‘Please Paul, put it away, please Paul, you do not want to do this, please Paul.’ He reminded his friend he was not the enemy, he reminded him of his slight stature, half of his friends hefty girth and it would not benefit him to be embroiled in a physical fight, he reminded him too of the depth of his friendship to date, hadn’t he put his reputation on the line in covering up for him. ‘Paul’ he whispered, ‘I covered for you with claims of self mutilation, what more could you ask of somebody whom you had just attacked with a sword and injured so horrifically, I got you off from a humiliating trial and guarantee of a custodial sentence, and at what cost to myself, my sanity has been called into doubt by the whole town and the relevance of my work undermined because of such, Paul, please, put down the gun.’

He was as gentle and calm as a father with his new born son. ‘I empathise with you my friend on every level, my intellect is vast and I consider deeply, every facet of my humanity cries out for you, the deep grey sigh my soul is giving for you is constant since you arrived and confided your insecurities and shame, your perfectly normal human feelings, the inadequacies and guilt we all feel.’

Vincent inched forward through the settling dust, the scuffle ended abruptly as I entered the small yellow room, not because of my presence but because of the sudden emergence of the gun. Paul held it in both hands, arms crooked under the weight and shaking, presumably from the Absinthe and strain.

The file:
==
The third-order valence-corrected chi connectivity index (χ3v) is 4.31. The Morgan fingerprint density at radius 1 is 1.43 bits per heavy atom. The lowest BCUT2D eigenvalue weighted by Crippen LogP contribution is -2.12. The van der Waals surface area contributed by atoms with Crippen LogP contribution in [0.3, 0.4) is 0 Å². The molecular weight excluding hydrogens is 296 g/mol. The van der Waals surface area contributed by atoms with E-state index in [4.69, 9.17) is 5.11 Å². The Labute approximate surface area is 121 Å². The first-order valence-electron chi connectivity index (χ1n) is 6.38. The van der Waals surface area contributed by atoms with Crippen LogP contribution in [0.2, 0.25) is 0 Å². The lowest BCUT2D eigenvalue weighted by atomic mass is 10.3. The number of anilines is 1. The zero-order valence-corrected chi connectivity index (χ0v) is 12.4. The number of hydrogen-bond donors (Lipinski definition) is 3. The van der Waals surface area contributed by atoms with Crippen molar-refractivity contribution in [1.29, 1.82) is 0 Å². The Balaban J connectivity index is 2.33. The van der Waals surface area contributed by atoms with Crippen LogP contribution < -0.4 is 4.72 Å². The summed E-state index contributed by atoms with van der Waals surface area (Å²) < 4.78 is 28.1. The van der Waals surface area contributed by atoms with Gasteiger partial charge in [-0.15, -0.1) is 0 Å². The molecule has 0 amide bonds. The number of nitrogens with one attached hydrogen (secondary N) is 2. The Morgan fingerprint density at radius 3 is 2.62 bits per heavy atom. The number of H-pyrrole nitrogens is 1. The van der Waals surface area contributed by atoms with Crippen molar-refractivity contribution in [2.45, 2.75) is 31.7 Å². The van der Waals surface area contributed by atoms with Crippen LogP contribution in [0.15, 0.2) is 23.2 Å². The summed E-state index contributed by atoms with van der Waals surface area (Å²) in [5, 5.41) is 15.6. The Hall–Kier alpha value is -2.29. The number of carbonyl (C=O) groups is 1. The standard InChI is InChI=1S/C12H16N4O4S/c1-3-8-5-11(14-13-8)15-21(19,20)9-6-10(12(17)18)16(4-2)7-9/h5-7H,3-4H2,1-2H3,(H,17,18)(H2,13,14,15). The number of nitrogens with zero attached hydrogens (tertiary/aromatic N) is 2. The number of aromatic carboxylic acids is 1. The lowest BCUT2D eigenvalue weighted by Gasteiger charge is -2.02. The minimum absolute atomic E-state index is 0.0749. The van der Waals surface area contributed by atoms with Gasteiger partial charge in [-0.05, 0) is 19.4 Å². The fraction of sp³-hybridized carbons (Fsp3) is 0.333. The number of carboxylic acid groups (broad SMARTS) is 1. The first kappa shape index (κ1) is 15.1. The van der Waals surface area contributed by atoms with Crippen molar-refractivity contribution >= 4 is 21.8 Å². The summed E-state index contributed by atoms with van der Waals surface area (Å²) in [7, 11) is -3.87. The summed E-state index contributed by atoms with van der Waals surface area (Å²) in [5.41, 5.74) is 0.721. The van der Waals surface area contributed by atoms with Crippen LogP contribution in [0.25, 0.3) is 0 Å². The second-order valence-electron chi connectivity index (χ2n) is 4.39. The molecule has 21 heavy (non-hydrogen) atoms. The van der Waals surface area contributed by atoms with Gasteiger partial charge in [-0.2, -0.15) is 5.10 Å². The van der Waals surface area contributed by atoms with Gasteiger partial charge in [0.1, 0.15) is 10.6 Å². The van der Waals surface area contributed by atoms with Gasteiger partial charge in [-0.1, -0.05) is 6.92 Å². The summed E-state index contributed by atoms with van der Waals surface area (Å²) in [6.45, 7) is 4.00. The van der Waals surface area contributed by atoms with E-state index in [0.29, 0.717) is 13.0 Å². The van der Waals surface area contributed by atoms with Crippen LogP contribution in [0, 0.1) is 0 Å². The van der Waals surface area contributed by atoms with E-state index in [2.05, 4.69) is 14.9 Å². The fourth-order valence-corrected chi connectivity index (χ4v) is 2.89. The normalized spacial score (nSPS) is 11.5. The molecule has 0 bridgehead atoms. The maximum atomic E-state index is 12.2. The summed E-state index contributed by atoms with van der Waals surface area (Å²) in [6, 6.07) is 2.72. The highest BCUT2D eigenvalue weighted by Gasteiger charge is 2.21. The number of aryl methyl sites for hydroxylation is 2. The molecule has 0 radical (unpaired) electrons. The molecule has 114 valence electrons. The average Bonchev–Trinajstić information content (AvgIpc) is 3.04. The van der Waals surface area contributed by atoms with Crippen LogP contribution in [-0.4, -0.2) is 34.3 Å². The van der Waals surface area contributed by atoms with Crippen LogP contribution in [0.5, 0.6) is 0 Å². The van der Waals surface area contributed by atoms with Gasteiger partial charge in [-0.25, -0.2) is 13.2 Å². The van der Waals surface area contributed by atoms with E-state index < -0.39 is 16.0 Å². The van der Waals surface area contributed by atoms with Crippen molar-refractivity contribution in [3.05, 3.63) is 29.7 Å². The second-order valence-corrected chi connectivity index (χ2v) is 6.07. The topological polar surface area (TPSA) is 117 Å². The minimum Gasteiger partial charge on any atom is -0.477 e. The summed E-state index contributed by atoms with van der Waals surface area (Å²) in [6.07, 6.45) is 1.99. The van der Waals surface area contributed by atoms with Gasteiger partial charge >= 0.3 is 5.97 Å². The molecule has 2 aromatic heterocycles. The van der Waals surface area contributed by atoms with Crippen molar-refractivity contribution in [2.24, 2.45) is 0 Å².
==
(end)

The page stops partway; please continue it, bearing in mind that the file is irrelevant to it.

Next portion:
‘Your daughter’s birthday was yesterday and you missed it’ said Vincent almost accusingly, ‘you were forced into leaving her, it is not entirely your fault’, ‘entirely my own fault?’ boomed Paul, eyes wild to the walls all covered in twisted and contorted images of simple interiors, the very same room he was now in, depicted in the picture all contorted, more the flowers radiant and extreme, other trees twisted reaching and the night sky spiralling, igniting at the vortex tip bright and starry. The confusion obvious, the fear controlled, but only through the strength gained from the anger, ‘you convinced me to come back here Vincent, I left my family, you encouraged me to abandon my life to fulfil your empty vacuous existence, you are a cretin and a amature, you paint like a child, you have no sense of reality, your painting is that of a infant and you use your miserable existence and all there endured to explain depth to images that are plain, you Vincent must pay, and I the great Gauguin am here to rid you of your pitiful meanderings and rid the world of more of your frightening nursery doodles, I will shoot you Vincent, I am going to shoot you’.

Vincent remained steely calm in appearance and whispered ‘I am sorry Paul, I am so sorry for you, and I am sorry I did not report you for cutting off my ear – if only to save you from this now and for all time having to live with the fact you shot and killed me. I am an innocent Paul, you know that, I am not your daughter, I am not a rival, you are the master, I am just Vincent’.